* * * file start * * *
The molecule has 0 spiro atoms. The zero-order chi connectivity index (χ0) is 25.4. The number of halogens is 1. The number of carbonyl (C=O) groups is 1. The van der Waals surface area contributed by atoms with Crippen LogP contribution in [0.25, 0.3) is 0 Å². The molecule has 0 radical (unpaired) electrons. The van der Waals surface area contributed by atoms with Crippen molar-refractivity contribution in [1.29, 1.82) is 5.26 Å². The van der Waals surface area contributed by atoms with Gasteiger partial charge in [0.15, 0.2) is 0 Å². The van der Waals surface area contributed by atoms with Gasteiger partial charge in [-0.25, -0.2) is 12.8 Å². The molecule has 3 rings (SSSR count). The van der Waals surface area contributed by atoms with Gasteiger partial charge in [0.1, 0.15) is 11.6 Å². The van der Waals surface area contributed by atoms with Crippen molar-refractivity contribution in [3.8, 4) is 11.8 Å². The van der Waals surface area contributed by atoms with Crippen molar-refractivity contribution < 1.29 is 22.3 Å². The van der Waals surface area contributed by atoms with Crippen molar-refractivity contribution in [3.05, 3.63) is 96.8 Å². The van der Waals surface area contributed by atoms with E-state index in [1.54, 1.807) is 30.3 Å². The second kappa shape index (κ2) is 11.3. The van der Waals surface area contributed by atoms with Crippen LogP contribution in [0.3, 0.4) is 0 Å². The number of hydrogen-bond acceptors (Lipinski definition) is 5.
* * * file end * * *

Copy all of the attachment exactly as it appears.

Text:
The molecule has 0 spiro atoms. The zero-order chi connectivity index (χ0) is 25.4. The number of halogens is 1. The number of carbonyl (C=O) groups is 1. The van der Waals surface area contributed by atoms with Crippen LogP contribution in [0.25, 0.3) is 0 Å². The molecule has 0 radical (unpaired) electrons. The van der Waals surface area contributed by atoms with Crippen molar-refractivity contribution in [1.29, 1.82) is 5.26 Å². The van der Waals surface area contributed by atoms with Gasteiger partial charge in [0.15, 0.2) is 0 Å². The van der Waals surface area contributed by atoms with Gasteiger partial charge in [-0.25, -0.2) is 12.8 Å². The molecule has 3 rings (SSSR count). The van der Waals surface area contributed by atoms with Gasteiger partial charge in [0.1, 0.15) is 11.6 Å². The van der Waals surface area contributed by atoms with Crippen molar-refractivity contribution in [3.8, 4) is 11.8 Å². The van der Waals surface area contributed by atoms with Crippen molar-refractivity contribution < 1.29 is 22.3 Å². The van der Waals surface area contributed by atoms with Crippen molar-refractivity contribution in [3.05, 3.63) is 96.8 Å². The van der Waals surface area contributed by atoms with E-state index in [1.54, 1.807) is 30.3 Å². The second kappa shape index (κ2) is 11.3. The van der Waals surface area contributed by atoms with Crippen LogP contribution in [0.3, 0.4) is 0 Å². The number of hydrogen-bond acceptors (Lipinski definition) is 5.